It redefines the news service and the terms by which it and its membership gather and distribute content. For instance, it holds back some content to permit members only to link to its central site --- essentially taking it out of syndication.
It partitions its content according to the "utility" or "unique" features it provides --- that is, information readily available from others has a commodity quality and utility function, while the unique material (value-added graphics, for instance) would only be linked from a member site to AP.
It would also use a technical tracker of content across the Internet to monitor usage --- and seek compensation, presumably. The technology is under development.
And it will attempt to garner massive search engine-driven traffic with its centrally located unique content, in that its member organizations will link to one place and not disperse the content's search-engine appeal across hundreds of sites.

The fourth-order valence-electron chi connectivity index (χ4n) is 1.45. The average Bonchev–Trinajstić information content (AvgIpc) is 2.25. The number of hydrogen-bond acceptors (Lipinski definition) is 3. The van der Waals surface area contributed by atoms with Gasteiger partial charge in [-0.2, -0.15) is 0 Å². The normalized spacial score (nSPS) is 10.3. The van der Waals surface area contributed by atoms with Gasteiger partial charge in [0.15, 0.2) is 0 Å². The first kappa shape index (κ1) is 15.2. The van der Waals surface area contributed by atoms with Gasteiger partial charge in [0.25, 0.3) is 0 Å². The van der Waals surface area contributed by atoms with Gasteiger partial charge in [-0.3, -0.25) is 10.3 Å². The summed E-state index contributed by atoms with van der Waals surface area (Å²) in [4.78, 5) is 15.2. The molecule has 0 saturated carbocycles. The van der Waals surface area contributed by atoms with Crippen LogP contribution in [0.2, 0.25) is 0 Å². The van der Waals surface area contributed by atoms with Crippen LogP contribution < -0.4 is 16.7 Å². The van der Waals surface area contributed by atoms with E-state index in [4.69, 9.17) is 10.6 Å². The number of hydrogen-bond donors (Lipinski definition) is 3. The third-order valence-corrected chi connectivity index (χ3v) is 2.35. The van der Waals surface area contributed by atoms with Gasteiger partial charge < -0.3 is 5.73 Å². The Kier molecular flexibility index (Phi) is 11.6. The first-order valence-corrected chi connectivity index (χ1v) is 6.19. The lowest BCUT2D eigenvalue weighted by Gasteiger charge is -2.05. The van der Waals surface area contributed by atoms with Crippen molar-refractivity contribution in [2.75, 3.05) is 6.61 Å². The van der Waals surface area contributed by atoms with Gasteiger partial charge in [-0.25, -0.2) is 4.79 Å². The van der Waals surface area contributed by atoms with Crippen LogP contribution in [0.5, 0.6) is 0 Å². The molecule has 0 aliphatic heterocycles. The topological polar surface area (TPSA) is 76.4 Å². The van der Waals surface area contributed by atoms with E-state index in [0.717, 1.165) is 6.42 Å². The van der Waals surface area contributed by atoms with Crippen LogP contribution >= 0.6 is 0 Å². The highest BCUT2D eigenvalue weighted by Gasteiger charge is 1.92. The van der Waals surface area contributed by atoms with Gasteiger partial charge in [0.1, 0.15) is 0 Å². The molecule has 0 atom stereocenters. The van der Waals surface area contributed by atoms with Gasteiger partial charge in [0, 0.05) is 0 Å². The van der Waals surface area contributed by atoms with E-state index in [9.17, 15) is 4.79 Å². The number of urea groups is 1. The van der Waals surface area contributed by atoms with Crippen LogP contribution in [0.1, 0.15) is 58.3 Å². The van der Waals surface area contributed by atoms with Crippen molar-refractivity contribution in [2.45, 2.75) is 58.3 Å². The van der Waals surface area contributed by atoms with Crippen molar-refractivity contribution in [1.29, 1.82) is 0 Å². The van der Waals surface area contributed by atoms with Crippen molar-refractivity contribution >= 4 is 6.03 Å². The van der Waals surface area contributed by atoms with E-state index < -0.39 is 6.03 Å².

The document asserts that the aim is to preserve quality journalism (presumably by keeping the monetization inside AP) and prevent unlicensed use of its content (presumably by keeping the monetization away from others).
The document outlining the policies, attached through the Nieman Journalism Lab and in the Scribd format below, was distributed in recent weeks to AP's board and executives.